It is important to consider this new technology should be managed considering stewardship including responsibility for the state of the ecosystems of which we are part. The challenge is to anticipate change and shape it for sustainability in a manner that does not lead to loss of future options. Ecosystem stewardship recognizes that society’s use of resources must be compatible with the capacity of ecosystems to provide services, which, in turn, is constrained by the life-support system of the planet (DOI 10.1007/978-0-387-73033-2 1)
It is urge this technology develop on the framework "Sustainable use of biological diversity components", in a way and at a rate that does not lead to the long-term decline of biological diversity, thereby maintaining its potential to meet the needs and aspirations of present and future generations( https://www.cbd.int/convention/articles/default.shtml?a=cbd-02
).The land change use, especially primary forest, is a driver of lost biodiversity habitats to increase crops of modern biotechnology (https://www.nytimes.com/es/2017/02/25/la-deforestacion-del-amazonas-regresa-con-fuerza/
). On the other hand, many native crop species will compete with this technology and could effect on native genetic resources erosion. There is big bridge of separation between developed and developing countries. SB could benefit the economies of developed countries, so we need to invest in technology to develop biotechnology for production and assessment risk and management effects of SB products in social –ecological systems. The shape of new bioeconomies and their social, economic and cultural impacts will need to include the mechanisms to enhance the good governance and transparency to assesses and manage the SB risks.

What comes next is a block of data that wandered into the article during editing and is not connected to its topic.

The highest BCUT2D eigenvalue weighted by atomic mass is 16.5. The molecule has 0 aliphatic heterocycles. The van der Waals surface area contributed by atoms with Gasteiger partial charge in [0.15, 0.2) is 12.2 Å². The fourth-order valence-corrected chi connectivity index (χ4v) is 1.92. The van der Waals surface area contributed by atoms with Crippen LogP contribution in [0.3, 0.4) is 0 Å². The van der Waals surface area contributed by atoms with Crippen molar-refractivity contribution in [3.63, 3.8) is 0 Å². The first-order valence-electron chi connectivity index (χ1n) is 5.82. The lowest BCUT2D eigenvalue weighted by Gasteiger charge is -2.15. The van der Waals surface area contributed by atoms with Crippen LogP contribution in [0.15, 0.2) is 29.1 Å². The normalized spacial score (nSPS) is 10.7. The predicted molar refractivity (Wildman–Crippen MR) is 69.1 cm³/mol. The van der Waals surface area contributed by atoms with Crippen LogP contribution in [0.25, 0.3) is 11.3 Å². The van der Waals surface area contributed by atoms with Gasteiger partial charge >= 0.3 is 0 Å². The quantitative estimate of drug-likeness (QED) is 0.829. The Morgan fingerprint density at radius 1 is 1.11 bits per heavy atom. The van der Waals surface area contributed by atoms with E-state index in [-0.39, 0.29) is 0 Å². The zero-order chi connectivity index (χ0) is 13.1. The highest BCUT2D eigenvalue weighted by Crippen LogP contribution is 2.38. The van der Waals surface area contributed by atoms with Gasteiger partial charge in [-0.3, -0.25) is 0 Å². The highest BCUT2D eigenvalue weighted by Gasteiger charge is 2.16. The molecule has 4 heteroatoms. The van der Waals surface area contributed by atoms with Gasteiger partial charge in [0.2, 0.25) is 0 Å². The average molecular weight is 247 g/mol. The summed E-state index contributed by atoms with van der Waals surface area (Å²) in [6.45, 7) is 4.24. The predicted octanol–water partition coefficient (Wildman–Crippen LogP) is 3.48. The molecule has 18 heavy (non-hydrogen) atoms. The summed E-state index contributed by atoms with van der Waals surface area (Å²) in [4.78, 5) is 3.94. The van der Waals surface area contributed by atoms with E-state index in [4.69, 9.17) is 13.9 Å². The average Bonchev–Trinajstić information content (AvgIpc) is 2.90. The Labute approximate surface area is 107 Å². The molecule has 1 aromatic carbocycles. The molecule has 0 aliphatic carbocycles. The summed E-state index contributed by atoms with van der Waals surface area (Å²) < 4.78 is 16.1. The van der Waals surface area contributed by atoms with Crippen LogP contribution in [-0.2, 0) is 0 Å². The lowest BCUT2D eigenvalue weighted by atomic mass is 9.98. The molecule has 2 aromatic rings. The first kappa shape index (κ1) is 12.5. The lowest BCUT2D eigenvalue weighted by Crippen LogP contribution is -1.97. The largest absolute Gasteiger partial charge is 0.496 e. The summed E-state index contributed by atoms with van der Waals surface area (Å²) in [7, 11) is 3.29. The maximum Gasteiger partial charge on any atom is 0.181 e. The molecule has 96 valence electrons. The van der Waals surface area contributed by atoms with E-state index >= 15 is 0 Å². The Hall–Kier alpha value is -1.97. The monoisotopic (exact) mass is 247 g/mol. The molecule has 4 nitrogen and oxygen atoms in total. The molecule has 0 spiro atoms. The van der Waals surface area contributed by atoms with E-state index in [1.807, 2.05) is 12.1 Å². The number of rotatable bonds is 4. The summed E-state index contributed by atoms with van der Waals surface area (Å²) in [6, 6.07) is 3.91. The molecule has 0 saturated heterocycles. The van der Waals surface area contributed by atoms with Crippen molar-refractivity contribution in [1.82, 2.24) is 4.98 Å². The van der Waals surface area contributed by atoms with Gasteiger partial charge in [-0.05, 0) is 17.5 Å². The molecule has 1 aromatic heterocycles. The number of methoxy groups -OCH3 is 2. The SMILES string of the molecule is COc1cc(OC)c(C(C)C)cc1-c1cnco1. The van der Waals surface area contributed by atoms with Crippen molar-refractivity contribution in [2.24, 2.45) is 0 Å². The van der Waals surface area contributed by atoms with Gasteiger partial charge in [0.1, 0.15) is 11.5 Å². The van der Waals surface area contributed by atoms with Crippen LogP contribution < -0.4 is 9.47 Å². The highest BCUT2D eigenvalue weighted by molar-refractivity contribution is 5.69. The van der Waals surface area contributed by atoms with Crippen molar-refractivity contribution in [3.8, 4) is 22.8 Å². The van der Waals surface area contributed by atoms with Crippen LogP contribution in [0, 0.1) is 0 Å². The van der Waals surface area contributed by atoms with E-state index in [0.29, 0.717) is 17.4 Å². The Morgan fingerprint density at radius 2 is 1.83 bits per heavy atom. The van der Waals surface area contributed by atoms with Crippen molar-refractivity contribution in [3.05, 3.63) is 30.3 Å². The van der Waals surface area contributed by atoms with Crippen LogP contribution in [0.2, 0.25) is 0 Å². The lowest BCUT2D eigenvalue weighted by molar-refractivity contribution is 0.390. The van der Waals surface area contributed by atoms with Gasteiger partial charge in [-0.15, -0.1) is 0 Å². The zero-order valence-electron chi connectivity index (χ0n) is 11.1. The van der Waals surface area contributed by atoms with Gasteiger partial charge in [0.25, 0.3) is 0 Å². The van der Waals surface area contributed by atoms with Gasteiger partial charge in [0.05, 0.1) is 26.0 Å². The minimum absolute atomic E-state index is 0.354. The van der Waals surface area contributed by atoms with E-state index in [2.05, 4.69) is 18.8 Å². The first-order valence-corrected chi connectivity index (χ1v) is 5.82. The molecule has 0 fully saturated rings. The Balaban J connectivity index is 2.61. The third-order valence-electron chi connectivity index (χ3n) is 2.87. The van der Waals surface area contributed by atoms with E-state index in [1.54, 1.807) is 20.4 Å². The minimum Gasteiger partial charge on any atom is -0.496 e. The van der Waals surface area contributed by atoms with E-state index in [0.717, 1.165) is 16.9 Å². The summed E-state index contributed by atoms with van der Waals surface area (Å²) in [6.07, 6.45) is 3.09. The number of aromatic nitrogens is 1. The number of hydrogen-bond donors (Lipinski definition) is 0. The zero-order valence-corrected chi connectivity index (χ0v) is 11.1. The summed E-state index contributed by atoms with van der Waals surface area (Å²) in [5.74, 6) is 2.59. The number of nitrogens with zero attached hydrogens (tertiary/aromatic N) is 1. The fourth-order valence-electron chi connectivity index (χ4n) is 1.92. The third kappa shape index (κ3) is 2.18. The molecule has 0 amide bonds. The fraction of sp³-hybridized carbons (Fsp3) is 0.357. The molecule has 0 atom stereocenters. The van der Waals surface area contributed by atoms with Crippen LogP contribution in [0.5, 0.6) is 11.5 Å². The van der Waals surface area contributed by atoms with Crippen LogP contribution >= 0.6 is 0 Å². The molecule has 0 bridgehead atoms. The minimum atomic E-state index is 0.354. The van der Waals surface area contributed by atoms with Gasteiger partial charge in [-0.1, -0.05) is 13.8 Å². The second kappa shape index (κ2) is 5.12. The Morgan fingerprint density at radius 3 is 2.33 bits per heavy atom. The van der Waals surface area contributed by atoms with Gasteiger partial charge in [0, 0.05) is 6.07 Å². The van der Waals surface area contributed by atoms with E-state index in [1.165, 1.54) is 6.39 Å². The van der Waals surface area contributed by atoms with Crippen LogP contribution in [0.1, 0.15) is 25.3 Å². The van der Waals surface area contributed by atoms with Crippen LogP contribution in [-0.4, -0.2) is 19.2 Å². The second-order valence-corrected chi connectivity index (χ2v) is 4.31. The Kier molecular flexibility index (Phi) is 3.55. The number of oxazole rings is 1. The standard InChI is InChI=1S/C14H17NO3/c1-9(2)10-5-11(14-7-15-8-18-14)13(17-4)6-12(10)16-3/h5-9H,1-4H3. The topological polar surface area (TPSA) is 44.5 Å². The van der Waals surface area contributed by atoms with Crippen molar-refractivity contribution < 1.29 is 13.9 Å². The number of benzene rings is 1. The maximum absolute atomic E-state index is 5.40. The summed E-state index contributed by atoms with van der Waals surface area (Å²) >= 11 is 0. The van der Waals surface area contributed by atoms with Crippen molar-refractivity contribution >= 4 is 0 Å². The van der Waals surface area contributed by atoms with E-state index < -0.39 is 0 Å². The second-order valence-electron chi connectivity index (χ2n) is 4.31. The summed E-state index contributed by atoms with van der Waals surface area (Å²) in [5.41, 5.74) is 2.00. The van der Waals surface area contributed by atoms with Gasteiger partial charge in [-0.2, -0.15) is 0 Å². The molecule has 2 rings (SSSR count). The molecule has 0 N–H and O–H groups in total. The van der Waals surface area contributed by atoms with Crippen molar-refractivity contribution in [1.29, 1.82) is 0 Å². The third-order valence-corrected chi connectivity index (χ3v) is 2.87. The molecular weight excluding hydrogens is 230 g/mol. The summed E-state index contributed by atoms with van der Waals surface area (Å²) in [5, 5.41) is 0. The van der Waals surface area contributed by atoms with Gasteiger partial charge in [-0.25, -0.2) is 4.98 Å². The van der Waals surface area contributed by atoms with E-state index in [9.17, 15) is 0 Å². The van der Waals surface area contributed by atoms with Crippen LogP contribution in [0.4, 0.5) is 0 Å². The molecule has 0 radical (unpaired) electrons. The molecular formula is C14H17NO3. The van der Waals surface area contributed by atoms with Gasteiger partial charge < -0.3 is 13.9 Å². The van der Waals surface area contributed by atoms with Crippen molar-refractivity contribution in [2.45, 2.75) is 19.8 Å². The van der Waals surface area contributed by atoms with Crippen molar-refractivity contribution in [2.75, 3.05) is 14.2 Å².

The fair and equitable sharing of the benefits arising out of the utilization of genetic resources should be part of incentives of biological diversity and ecosystems services conservation and its sustainable use. SB uses parts of copy models of species that belongs to ecosystems and biological diversity. In this regard, intellectual property rights – IPR should participate its benefits monetary and non-monetary revenues with conservation and sustainable uses initiatives at developing countries.
SB is a technology could have potential positive effects on conservation biological diversity in different issues (https://drive.google.com/file/d/0ByJvTQW8e0viVEJMS190ejhlV2M/view
), taking account ecosystems as an integral natural components with inherent complexity and dynamics at multiple temporal and spatial scales (stochastic ecological systems), we should develop assessments and management risk on the base long term monitoring for the synthetic biology organisms and its products, derivate from genetic engineering, information technology, nanotechnology, and biochemistry. It is vital to include in the management and risk assessment the ecosystem approach (https://www.cbd.int/doc/publications/ea-text-en.pdf